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The Chiappa Rhino: A Review

Michael Crites

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Disclosure: Products are selected by our editors. We may earn a commission on purchases from a link. How we select gear.

A Review of the Oddball Italian Stallion

Rarely encountered in the wild, Chiappa Rhino revolvers are very different and a little weird, but these Italian stallions have a solid pedigree and a lot of hidden traits that make them phenomenally comfortable guns to shoot.

The Best of the Chiappa Rhino Models

Browsing Chiappa’s catalogs for the past decade, the Rhino has been produced in over 150 variants between different barrel lengths (2-, 3, 4-, 5-, 6-inch), actions (DA/SA, DAO, SAO), calibers (.357 Mag, .38SPL, .40S&W, 9x19mm, 9x21mm), grip styles (rubber, G10, wood), and finishes (black anodized, chrome, camo, nickel, gold PVD, slate, green Cerakote, grey PVD, stainless), and sight options (adjustable rear sight, fiber optic front sight, 

While made in Italy and certified at the National Proof House of Gardone Val Trompia in Brescia, Chiappa has been marketing these guns around the world and about 60 of these variants have made it to the U.S. market in recent years. Here are some of the best Rhinos that are available over here.

Rhino 200DS

Performance Scorecard:

Usability:
4.5/5
Quality:
4.5/5
Value:
4.5/5
Overall:
4.5/5

Using a 2-inch barrel, this compact .357 Magnum Rhino revolver still runs under 6.5-inches overall and hits the scales at 24-ounces featuring the low bore axis that has made the Rhino famous. 

Chiappa Rhino Review_Rhino 200DS
The Rhino 200DS feels good in hand, with a unique build that capitalizes on the low-bore axis orientation's strength.

This stacks up favorably to snub-nosed revolvers on the market from legacy manufacturers such as S&W’s J-frame and Colt’s Cobra.

Chiappa Rhino Review_Rhino 200DS-1
The 200DS is a little chunky from the side view

However, I found that the 200DS has better ergonomics, is snag-free while still having a smooth DA/SA action, and is comfortable to shoot by comparison producing favorable reviews across both CCW fans and home defense users.

Chiappa Rhino Review_Rhino 200DS-2
A simple but effective sight picture.
The hexagonal wheel gets the job done without snagging on the draw.

Rhino 40DS

Performance Scorecard:

Usability:
4.5/5
Quality:
4.5/5
Value:
4.5/5
Overall:
4.5/5

This revolver is a more “standard” sized wheel gun, having a 4-inch barrel, 8.75-inch overall length, and 28-ounce weight.

Chiappa Rhino Review_40DS
Italian firearms craft personified.

Notably, I like that this Rhino is available in 9mm Luger, which makes using 6-shot full moon clips that’ll give it a rapid reload capability — putting it on par with reloading a semi-auto pistol in speed if not surpassing it with a little practice.

Chiappa Rhino Review_40DS-2
The 28oz 40DS has a great feel in the hand.
Chiappa Rhino Review_40DS-3
Look ma! A low bore!
Chiappa Rhino Review_Rhino 40DS-1
Rhinos sport one of the chunkiest hammers known to man.
Chiappa Rhino Review_40DS-4
Note the position of the firing pin.

Rhino Match Master 6

Performance Scorecard:

Usability:
4/5
Quality:
5/5
Value:
5/5
Overall:
4.7/5

A beefy target revolver that takes cues from the classic PPC (Police Pistol Combat) and Bullseye competitions of old, the Match Master runs a fully adjustable Aristocrat 3-position sight system that can be flipped from 10M to 50M zeroes atop a 6-inch barrel.

Chiappa Rhino Review_Rhino Match Master
It's a beast!

The Ergal frame on this tack-driving target gun has a grey PVD finish while the grips are Hogue Micarta. The action is finely and professionally tuned by Richard Wilson’s London-based Wilson Custom Guns. If you can’t hit it with one of these, you can’t hit it.

Chiappa Rhino Review_Rhino Match Master-1
The business end of the Match Master is just as intimidating.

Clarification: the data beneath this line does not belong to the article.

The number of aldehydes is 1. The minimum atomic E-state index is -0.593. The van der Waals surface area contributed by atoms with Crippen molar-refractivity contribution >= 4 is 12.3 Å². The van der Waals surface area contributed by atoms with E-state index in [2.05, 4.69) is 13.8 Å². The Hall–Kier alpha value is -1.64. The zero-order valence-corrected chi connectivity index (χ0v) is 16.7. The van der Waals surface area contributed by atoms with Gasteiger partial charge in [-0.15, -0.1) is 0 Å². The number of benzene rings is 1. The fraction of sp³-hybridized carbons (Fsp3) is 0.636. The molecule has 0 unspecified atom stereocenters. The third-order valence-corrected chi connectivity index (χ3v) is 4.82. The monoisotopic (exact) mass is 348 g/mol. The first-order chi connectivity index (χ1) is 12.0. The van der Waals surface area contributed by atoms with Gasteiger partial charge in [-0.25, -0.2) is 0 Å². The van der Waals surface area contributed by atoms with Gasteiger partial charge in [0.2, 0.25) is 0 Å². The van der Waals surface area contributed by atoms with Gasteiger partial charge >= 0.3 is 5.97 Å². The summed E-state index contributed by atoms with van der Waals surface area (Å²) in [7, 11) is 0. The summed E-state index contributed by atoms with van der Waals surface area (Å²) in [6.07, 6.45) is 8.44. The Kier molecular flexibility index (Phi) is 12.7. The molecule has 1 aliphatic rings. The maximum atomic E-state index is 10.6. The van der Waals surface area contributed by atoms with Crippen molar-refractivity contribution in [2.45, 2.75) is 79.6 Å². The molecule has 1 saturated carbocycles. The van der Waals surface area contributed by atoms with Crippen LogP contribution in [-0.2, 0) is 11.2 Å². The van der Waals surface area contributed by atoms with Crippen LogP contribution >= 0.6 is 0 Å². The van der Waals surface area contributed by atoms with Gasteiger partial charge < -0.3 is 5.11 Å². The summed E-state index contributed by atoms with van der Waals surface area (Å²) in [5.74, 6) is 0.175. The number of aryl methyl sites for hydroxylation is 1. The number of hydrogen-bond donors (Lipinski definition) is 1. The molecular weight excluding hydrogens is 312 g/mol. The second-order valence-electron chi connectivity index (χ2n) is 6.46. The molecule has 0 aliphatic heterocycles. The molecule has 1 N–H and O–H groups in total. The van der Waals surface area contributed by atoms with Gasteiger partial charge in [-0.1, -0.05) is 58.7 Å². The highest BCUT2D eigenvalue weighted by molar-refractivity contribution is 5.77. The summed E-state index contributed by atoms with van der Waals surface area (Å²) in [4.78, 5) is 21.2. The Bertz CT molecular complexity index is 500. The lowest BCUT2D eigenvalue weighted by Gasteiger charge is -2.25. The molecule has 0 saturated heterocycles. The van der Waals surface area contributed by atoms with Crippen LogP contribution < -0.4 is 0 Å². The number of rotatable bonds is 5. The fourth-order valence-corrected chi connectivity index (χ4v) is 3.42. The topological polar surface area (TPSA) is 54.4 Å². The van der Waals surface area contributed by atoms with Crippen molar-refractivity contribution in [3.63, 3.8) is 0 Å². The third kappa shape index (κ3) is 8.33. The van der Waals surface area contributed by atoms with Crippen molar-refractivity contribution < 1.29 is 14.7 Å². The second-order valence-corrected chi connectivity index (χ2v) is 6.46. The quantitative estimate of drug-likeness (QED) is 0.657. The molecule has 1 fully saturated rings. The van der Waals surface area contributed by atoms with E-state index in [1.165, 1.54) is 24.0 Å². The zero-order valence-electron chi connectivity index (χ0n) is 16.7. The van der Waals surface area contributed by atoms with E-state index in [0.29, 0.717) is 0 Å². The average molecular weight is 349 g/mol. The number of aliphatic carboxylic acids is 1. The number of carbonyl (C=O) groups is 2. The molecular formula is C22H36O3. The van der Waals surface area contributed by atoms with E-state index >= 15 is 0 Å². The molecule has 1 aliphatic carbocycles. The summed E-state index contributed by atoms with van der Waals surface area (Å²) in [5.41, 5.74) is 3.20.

Meet Emilio Ghisoni

In a nutshell, the Chiappa Rhino was the swansong of a forward-thinking Italian firearms designer by the name of Emilio Ghisoni. Born in the town of Pavia in northern Italy’s Lombardy region, at the age of 19 years old he inherited his father’s manufacturing company, Macchine Termo-Balistiche (English = Thermo-Ballistic Machines), abbreviated to Ma.Te.Ba (more on that later), which specialized in the production of pasta-making machines. 

Yes, young Emilio’s inheritance was a spaghetti machine factory. 

Emilio_Ghisoni
Italian firearms designer, Emilio Ghisoni

A walking, talking cliché in real life. However, Ghisoni was an avid sports shooter on the side and naturally talented when it came to tinkering with firearms. This led him to take out no less than 54 patents in his life, including some very interesting handguns.

Mateba Wheel Gun Days

Ghisoni had a background in and a love of ISU/ISSF (Olympic) Rapid-Fire Pistol matches, in which a competitor uses a handgun chambered in .22 caliber to zap a string of five targets 25M (82 feet) away with just five shots on tap within a limited time–typically just four seconds. Miss a target and you are penalized. 

This led him to his first firearms patent, for his MT1, a recoil-operated autoloading pistol that had a trigger mechanism with a user-adjustable trigger pull– pretty heady stuff for 1975. Outside of a few prototypes, the MT1 never made it to serious production. 

Then came his MTR8 revolver design, which used a very low-slung cylinder placed in front of the trigger guard producing a handgun with a low bore axis while having a grip frame almost identical to an Olympic-style target pistol within ISU Rapid Fire rules. Double-action, it had a single-action capability through the use of an external cocking lever. 

It looked unusual but shot like a dream. Sadly, only about 500 were produced across a range of calibers (.22, .32 S&W, .38 Spl., .357 Mag.), making the revolver rare.

Ghisoni's 1981 patent drawing for his Mateba MTR8.
Fig. 1 Ghisoni's 1981 patent drawing for his Mateba MTR8. Note the low, removable cylinder arranged under the frame and an angled grip that looks more akin to a semi-auto target pistol than a revolver.

Then came Ghisoni’s semi-automatic revolver (not a misprint) design in 1985 which ingeniously used the recoil action of the handgun to advance the cylinder to the next chamber. Marketed eventually as the Mateba Model 6 Unica Autorevolver with German assistance, it wasn’t the first of its breed (see the circa 1900s Webley-Fosbery) but it was the most successful such modern handgun to use such a system.

Going further, the Unica’s unique design aligned the barrel over the lowest cartridge in the cylinder (the 6 o´clock position) rather than the more traditional highest (the 12 o´clock position) as seen on just about every other revolver made. 

With the ability to quickly use interchangeable barrels up to carbine length (18-inches) and offered in serious self-defense calibers such as .357 Magnum, .44 Magnum, and .454 Casull, the Model 6 was arguably Mateba’s most popular firearm, with some 2,000 made.

Mateba 6 Unica specs
Fig. 2. The Mateba Model 6 Unica Autorevolver fired through the bottom cylinder with a low bore-axis barrel. The top frame is a tall rib on the barrel.